The Story of My Life: Helen Keller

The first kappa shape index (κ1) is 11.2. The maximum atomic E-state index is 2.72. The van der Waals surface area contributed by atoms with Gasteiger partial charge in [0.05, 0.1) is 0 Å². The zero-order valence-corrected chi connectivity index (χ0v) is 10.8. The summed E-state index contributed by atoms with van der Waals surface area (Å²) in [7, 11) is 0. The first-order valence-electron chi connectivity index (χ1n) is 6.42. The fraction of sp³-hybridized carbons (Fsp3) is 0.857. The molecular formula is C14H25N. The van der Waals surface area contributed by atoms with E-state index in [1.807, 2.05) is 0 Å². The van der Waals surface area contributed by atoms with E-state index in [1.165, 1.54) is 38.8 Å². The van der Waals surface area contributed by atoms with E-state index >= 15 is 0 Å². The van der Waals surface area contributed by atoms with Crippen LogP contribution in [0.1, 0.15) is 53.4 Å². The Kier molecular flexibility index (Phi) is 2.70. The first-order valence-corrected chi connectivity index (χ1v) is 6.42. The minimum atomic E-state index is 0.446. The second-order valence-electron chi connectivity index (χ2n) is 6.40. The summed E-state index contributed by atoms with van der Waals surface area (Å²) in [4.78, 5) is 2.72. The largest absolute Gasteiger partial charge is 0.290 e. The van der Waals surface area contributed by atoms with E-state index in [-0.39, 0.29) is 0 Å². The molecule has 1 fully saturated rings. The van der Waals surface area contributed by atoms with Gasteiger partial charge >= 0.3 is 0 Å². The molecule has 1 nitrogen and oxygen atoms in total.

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The book, The Story of My Life is an interesting recollection of the life of Helen Keller. Her remarkable intelligence and ability to write is one that I truly admire. Helen Keller was born a healthy child. When Helen was 19 months old, she became sick with what was known as acute congestion of the brain and stomach; this is now known as scarlet fever. As a result of the fever, she was left blind and deaf. For the first five years of her life, Helen was unable to communicate with anyone. She often failed to communicate with her family and in turn had uncontrollable tantrums which portrayed her as an unruly, out of control child. Her potential was not seen at this point in her life. When Helen was 6 she was awakened to a world of words and concepts through the teaching methods of her tutor, Anne Sullivan. In chapter 4, she describes the moments when she first connected a word with the physical object it represents. When Ann and Helen were outside, they came across a water pump. Just as she spelled everything else, Ann spelled "water" into Helen's hand, and something clicked. Helen suddenly understood that the spellings were names of things. That was the moment that the world began to make sense to her. She continues on to describe how she gradually built up a vocabulary and an understanding of not only a physical world, but also a world of intangible concepts, ideas, images and emotions. By realizing that words could be put together to show mental images, Keller suddenly began to grasp concepts and ideas of things that she could not physically smell or touch. She began to understand and explore how words could be used to represent emotions and how experiences could be described through simile and metaphor. This understanding of poetry is demonstrated in her writing style for this book. It is written very formally and includes a lot of metaphors and

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